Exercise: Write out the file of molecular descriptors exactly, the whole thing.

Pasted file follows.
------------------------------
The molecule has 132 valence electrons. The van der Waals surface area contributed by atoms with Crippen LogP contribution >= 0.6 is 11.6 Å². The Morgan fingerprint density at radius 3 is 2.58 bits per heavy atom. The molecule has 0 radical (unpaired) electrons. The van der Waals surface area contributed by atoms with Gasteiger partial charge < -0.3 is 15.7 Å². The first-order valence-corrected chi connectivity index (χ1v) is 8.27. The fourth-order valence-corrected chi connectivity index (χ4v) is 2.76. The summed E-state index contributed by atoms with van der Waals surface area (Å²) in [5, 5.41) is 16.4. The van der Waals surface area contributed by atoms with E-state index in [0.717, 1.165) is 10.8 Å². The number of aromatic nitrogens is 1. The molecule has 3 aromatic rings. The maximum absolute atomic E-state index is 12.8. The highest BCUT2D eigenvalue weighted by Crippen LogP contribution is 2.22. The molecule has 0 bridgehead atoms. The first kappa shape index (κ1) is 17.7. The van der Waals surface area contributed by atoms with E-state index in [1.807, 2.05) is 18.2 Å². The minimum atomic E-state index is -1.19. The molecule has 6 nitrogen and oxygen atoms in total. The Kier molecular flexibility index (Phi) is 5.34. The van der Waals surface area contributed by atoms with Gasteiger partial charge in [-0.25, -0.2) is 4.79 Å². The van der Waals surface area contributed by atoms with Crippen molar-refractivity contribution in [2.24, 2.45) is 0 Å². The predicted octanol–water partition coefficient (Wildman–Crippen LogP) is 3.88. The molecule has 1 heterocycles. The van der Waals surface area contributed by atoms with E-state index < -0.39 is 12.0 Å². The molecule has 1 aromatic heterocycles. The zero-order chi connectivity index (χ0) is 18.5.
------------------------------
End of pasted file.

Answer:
The molecule has 132 valence electrons. The van der Waals surface area contributed by atoms with Crippen LogP contribution >= 0.6 is 11.6 Å². The Morgan fingerprint density at radius 3 is 2.58 bits per heavy atom. The molecule has 0 radical (unpaired) electrons. The van der Waals surface area contributed by atoms with Gasteiger partial charge < -0.3 is 15.7 Å². The first-order valence-corrected chi connectivity index (χ1v) is 8.27. The fourth-order valence-corrected chi connectivity index (χ4v) is 2.76. The summed E-state index contributed by atoms with van der Waals surface area (Å²) in [5, 5.41) is 16.4. The van der Waals surface area contributed by atoms with E-state index in [0.717, 1.165) is 10.8 Å². The number of aromatic nitrogens is 1. The molecule has 3 aromatic rings. The maximum absolute atomic E-state index is 12.8. The highest BCUT2D eigenvalue weighted by Crippen LogP contribution is 2.22. The molecule has 0 bridgehead atoms. The first kappa shape index (κ1) is 17.7. The van der Waals surface area contributed by atoms with E-state index in [1.807, 2.05) is 18.2 Å². The minimum atomic E-state index is -1.19. The molecule has 6 nitrogen and oxygen atoms in total. The Kier molecular flexibility index (Phi) is 5.34. The van der Waals surface area contributed by atoms with Gasteiger partial charge in [-0.25, -0.2) is 4.79 Å². The van der Waals surface area contributed by atoms with Crippen molar-refractivity contribution in [2.24, 2.45) is 0 Å². The predicted octanol–water partition coefficient (Wildman–Crippen LogP) is 3.88. The molecule has 1 heterocycles. The van der Waals surface area contributed by atoms with E-state index < -0.39 is 12.0 Å². The molecule has 1 aromatic heterocycles. The zero-order chi connectivity index (χ0) is 18.5.